keystone pipeline creating thousands of jobs that obama blocked. president romney introduces tax cuts and reforms that reward job creators not punish them. president romney issues orders to begin replacing obama care with common sense health care reform. that is what a romney presidency will be like. >> the ad which hit tv stations in key battleground states yesterday is the first general election spot by romney and pretty much stays positive. it seems right now he is letting others do the dirty work on tv. >> president obama's agenda promised so much. >> we must help the millions of home owners who are facing foreclosure. >> promise broken. one in five mortgages are still under water. >> that's a new ad out this week by the independent pro republican group crossroads. they say they're spending big bucks to run the spot. >> his mother got him up before dawn to do school work. she knew what it meant for his future. with hard work and student aid, his life was transformed.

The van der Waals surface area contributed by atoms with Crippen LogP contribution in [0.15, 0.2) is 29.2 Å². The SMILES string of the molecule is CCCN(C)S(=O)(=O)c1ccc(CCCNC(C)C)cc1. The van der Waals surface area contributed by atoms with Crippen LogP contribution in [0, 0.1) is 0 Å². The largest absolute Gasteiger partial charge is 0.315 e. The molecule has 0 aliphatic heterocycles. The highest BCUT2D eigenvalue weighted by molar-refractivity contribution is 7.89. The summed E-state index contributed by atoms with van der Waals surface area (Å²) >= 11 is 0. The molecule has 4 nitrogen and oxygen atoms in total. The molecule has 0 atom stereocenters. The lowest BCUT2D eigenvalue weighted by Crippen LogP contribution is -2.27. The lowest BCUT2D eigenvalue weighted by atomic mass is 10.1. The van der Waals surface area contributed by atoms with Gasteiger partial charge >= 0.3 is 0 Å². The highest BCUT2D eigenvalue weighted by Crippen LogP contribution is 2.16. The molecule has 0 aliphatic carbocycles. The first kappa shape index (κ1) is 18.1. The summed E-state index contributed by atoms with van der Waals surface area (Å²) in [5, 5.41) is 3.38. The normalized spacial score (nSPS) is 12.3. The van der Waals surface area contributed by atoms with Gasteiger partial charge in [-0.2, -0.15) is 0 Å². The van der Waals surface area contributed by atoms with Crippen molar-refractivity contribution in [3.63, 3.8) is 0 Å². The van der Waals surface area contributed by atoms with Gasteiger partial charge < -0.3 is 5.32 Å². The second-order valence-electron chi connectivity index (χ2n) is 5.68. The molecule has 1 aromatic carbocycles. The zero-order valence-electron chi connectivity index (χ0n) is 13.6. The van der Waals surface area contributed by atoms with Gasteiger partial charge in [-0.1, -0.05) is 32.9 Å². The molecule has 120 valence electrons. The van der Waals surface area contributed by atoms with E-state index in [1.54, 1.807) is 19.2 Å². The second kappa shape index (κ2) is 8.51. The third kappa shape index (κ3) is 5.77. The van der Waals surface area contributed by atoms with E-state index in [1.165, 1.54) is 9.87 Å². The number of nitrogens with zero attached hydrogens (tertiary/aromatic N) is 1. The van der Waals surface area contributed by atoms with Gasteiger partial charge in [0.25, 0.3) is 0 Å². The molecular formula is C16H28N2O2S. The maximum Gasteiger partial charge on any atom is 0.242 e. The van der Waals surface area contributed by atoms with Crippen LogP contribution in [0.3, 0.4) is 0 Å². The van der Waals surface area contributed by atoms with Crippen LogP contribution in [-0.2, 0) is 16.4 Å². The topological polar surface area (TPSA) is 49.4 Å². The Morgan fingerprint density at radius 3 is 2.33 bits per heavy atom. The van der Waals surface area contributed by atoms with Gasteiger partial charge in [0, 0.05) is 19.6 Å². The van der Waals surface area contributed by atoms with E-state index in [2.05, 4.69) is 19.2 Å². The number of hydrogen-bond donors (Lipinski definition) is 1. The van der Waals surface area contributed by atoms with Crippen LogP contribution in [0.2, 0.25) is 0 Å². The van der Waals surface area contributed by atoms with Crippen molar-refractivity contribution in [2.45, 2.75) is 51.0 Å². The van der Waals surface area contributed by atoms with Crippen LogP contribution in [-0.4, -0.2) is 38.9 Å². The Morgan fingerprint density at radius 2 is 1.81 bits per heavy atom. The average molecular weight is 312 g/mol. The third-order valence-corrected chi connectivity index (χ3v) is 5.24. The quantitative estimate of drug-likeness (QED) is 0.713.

>> president obama's re-election team is also staying pretty much positive. >> he doubled funding for college grants, capped federal student loan payments, passed the largest college tax credit ever. >> this new spot began hitting tv stations yesterday. it's part of a huge ad by this month by the re-election team. but they as well as an independent pro obama group, are spending some money to attack romney. >> they closed it down and filed for bankruptcy without any concern for the families of the communities. >> the plant that employed those steel workers was bought and years later shut down by the private equity firm romney cofounded. all those ads in just a week. guess what? we've got five and a half months to go. for those of you living in battleground states watch out. randi? >> thank you very much, paul ste steinhauser. we'll go back now where the president has started speaking at camp david certainly addressing the european economy, eurozone mess, trying to find some solutions along with the world leaders. let's listen. >> but we agreed and i expect this will be reflected in our